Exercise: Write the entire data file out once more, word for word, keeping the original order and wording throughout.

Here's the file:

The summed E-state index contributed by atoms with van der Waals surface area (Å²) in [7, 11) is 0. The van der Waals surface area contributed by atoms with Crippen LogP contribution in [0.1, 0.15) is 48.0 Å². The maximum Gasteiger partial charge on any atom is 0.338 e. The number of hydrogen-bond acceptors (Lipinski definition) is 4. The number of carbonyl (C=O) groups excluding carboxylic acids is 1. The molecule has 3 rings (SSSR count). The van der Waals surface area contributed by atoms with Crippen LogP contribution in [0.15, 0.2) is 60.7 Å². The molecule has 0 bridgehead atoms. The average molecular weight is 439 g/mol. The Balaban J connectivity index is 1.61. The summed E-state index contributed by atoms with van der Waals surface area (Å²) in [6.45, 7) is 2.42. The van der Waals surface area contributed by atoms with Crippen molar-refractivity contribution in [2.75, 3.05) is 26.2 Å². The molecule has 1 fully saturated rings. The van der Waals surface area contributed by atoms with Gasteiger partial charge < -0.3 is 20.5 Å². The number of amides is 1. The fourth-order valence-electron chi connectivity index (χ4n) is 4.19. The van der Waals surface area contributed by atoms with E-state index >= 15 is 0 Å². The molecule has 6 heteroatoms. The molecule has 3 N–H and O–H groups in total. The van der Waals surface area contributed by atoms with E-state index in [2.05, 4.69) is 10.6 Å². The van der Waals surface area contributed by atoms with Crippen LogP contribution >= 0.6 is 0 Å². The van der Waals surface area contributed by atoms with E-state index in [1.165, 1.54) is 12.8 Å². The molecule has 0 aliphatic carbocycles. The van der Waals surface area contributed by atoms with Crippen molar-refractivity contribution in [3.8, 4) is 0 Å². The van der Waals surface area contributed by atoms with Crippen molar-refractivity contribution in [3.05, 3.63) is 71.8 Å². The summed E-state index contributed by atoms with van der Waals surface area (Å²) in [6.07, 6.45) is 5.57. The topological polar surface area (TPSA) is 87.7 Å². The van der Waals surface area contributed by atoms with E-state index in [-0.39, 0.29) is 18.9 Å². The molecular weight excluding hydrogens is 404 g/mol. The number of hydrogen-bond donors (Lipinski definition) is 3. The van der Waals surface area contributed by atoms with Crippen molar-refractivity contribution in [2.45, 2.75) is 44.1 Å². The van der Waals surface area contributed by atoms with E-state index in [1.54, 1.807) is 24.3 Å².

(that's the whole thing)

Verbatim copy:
The summed E-state index contributed by atoms with van der Waals surface area (Å²) in [7, 11) is 0. The van der Waals surface area contributed by atoms with Crippen LogP contribution in [0.1, 0.15) is 48.0 Å². The maximum Gasteiger partial charge on any atom is 0.338 e. The number of hydrogen-bond acceptors (Lipinski definition) is 4. The number of carbonyl (C=O) groups excluding carboxylic acids is 1. The molecule has 3 rings (SSSR count). The van der Waals surface area contributed by atoms with Crippen LogP contribution in [0.15, 0.2) is 60.7 Å². The molecule has 0 bridgehead atoms. The average molecular weight is 439 g/mol. The Balaban J connectivity index is 1.61. The summed E-state index contributed by atoms with van der Waals surface area (Å²) in [6.45, 7) is 2.42. The van der Waals surface area contributed by atoms with Crippen molar-refractivity contribution in [2.75, 3.05) is 26.2 Å². The molecule has 1 fully saturated rings. The van der Waals surface area contributed by atoms with Gasteiger partial charge < -0.3 is 20.5 Å². The number of amides is 1. The fourth-order valence-electron chi connectivity index (χ4n) is 4.19. The van der Waals surface area contributed by atoms with E-state index >= 15 is 0 Å². The molecule has 6 heteroatoms. The molecule has 3 N–H and O–H groups in total. The van der Waals surface area contributed by atoms with E-state index in [2.05, 4.69) is 10.6 Å². The van der Waals surface area contributed by atoms with Crippen LogP contribution >= 0.6 is 0 Å². The van der Waals surface area contributed by atoms with E-state index in [1.165, 1.54) is 12.8 Å². The molecule has 0 aliphatic carbocycles. The van der Waals surface area contributed by atoms with Crippen molar-refractivity contribution in [3.8, 4) is 0 Å². The van der Waals surface area contributed by atoms with Crippen molar-refractivity contribution in [3.05, 3.63) is 71.8 Å². The summed E-state index contributed by atoms with van der Waals surface area (Å²) in [6.07, 6.45) is 5.57. The topological polar surface area (TPSA) is 87.7 Å². The van der Waals surface area contributed by atoms with E-state index in [-0.39, 0.29) is 18.9 Å². The molecular weight excluding hydrogens is 404 g/mol. The number of hydrogen-bond donors (Lipinski definition) is 3. The van der Waals surface area contributed by atoms with Crippen molar-refractivity contribution in [2.45, 2.75) is 44.1 Å². The van der Waals surface area contributed by atoms with E-state index in [1.54, 1.807) is 24.3 Å².